Nursing Is One of the Most Dangerous Jobs in America: How Can We Change That?
When we fall ill, we rely upon medical care professionals for assistance, and this often means one or several nurses are involved in our care. Nurses hold our hands when we are weak and afraid. They often cry with us when they deliver unpleasant news, and frequently also share our elation when we begin to mend.
For all they do, nurses deserve more on-the-job protections. But nursing remains one of the most dangerous professions due to the risk of injury and, sadly, the risk of assault from patients and their family members. Let us examine what measures are in the works to protect those who care for us at our lowest moments and how we can do better.
Causes of On-the-Job Harm for Nurses
Due to the nature of the industry, nurses face higher risks of on-the-job injuries than those in the private sector. Out of every 100 nurses, more than eight will suffer a work-related injury each year.
One of the safety issues impacting nurses involves their scheduling. Nurses in hospital settings often work 12-hour shifts, many times working a combination of overnight shifts and others during the day. This leads many nurses to develop sleep deprivation issues. Even one night of missed sleep can lead to difficulty focusing, contributing to accidents, and working differing shifts creates issues maintaining solid sleep hygiene techniques.
Another workplace danger facing nurses is the threat of accidental needle sticks. Every year, approximately 384,000 accidental needle sticks occur in hospitals and doctor offices. These occur most often when nurses are feeling tired or pulling a double shift, and lack of staffing also plays a role.
Nurses work around dangerous medications and chemicals all day. Even radiation poses a risk, although nurses typically remain out of imaging areas. Many of the agents used to sterilize patient surfaces, for example, can prove toxic to humans in sufficient quantities, and researchers continue to investigate the hazards of daily exposure. Exposure to certain medications, such as nitroglycerin used to treat heart attacks, can cause migraine-like symptoms and hypotension (low blood pressure) in those not needing the drug.
Finally, one of the leading causes of workplace injuries requiring time off for nurses is back injuries. Even though nursing schools take care to instruct new nurses in proper patient lifting techniques, this training goes by the wayside if inadequate staffing levels require nurses to move heavy patients on their own. Given the epidemic of obesity in the U.S., it’s safe to say nurses today probably lift more than those in earlier generations, and the endless strain can cause serious, even disabling back injuries.
Growing Home Health Care Concerns
Many members of today’s aging population prefer to remain in their homes, creating a need for more nurses to enter the home health care field. This creates additional dangers for nurses as they need to enter the homes of complete strangers, often all alone.
While most patients are grateful for care, some who suffer dementia can injure home health care workers without meaning to do so. Additionally, midnight calls for aid in dangerous neighborhoods expose nurses to additional dangers. Nearly 10 percent of American seniors now live in poverty, and considering many of today’s generations cannot save sufficient money for retirement, the problem is likely to grow.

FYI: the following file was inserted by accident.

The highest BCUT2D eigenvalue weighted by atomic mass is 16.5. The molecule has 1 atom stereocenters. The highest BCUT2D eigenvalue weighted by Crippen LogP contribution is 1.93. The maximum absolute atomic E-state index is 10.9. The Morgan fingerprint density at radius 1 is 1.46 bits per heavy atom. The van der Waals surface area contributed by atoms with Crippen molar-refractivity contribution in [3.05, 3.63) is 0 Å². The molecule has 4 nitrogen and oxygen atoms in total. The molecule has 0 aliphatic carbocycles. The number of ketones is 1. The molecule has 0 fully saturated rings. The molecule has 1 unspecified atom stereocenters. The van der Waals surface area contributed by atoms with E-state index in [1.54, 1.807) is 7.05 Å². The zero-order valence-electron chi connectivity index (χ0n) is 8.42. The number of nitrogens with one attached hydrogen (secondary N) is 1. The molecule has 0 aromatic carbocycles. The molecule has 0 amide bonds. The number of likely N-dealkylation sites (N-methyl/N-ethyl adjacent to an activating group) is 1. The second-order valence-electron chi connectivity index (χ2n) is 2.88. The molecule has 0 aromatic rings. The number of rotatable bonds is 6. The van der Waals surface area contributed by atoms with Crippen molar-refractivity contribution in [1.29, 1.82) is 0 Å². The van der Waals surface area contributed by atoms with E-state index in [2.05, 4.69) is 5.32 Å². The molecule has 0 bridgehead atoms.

Assault Against Nurses Is a Growing Concern
Finally, it isn’t only seniors with dementia who vent their frustrations through physical assault against health care providers. Receiving a negative diagnosis creates enormous stress, and while uncommon, some do lash out physically. Additionally, nurses deal with patients who suffer addictions to drugs, alcohol and both. While under the influence, such patients can prove violent, especially if they’re seeking medications such as opiates the health care center refuses to issue.
Another issue spurring violence against nurses is poverty and lack of insurance coverage among patients. Even though the law prohibits hospitals, for example, from failing to perform basic emergency care techniques on uninsured patients, violations occur, and some facilities persist in turning patients lacking coverage away. It’s understandable that this leads to frustration, but it also increases assault risk.
Protecting Our Caregivers
On June 11 of this year, the House proposed HR 1309, the Workplace Violence Prevention for Health Care and Social Service Workers Act. The Act requires health care facilities to establish plans for preventing workplace violence before it occurs. The Act requires swift implementation of such plans.
Still, a nursing shortage exists, especially across the south and west. Even though many nursing positions offer competitive pay and benefits, the dangers of the profession make some hesitant to enter it. Stricter regulations, such as requiring home health care nurses to wear emergency alert buttons and monitoring devices when visiting patients alone, could encourage more individuals to enter the profession.
Keeping Our Nurses Safe at Work
Everyone deserves a workplace free from unreasonable danger and threats of violence, especially those who care for us when we are at our weakest. By doing more to protect our nurses, we can encourage others to enter the profession and help make sure the U.S. population has the care it needs.